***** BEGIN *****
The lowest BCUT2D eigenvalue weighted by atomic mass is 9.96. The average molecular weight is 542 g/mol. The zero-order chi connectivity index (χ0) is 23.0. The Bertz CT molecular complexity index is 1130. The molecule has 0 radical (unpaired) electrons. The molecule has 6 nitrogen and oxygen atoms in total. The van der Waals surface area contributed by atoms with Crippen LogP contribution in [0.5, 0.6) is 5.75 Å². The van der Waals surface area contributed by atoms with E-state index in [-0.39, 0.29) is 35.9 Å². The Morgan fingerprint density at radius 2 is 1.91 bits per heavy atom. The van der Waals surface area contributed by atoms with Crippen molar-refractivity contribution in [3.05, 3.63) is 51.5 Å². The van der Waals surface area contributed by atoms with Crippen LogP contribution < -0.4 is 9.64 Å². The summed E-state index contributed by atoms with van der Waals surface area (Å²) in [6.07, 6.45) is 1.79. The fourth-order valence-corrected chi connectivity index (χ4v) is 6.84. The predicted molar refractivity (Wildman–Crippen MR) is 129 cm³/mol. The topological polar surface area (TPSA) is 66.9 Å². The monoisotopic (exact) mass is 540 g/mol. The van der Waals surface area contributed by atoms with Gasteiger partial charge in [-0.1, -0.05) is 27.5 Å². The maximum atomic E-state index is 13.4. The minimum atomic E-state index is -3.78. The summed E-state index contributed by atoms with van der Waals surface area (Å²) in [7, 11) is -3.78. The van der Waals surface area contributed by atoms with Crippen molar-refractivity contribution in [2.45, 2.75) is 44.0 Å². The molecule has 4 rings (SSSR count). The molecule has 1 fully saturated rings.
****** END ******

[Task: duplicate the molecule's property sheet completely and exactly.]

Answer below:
The lowest BCUT2D eigenvalue weighted by atomic mass is 9.96. The average molecular weight is 542 g/mol. The zero-order chi connectivity index (χ0) is 23.0. The Bertz CT molecular complexity index is 1130. The molecule has 0 radical (unpaired) electrons. The molecule has 6 nitrogen and oxygen atoms in total. The van der Waals surface area contributed by atoms with Crippen LogP contribution in [0.5, 0.6) is 5.75 Å². The van der Waals surface area contributed by atoms with E-state index in [-0.39, 0.29) is 35.9 Å². The Morgan fingerprint density at radius 2 is 1.91 bits per heavy atom. The van der Waals surface area contributed by atoms with Crippen molar-refractivity contribution in [3.05, 3.63) is 51.5 Å². The van der Waals surface area contributed by atoms with Crippen LogP contribution < -0.4 is 9.64 Å². The summed E-state index contributed by atoms with van der Waals surface area (Å²) in [6.07, 6.45) is 1.79. The fourth-order valence-corrected chi connectivity index (χ4v) is 6.84. The predicted molar refractivity (Wildman–Crippen MR) is 129 cm³/mol. The topological polar surface area (TPSA) is 66.9 Å². The monoisotopic (exact) mass is 540 g/mol. The van der Waals surface area contributed by atoms with Gasteiger partial charge in [-0.1, -0.05) is 27.5 Å². The maximum atomic E-state index is 13.4. The minimum atomic E-state index is -3.78. The summed E-state index contributed by atoms with van der Waals surface area (Å²) in [7, 11) is -3.78. The van der Waals surface area contributed by atoms with Crippen molar-refractivity contribution in [2.45, 2.75) is 44.0 Å². The molecule has 4 rings (SSSR count). The molecule has 1 fully saturated rings.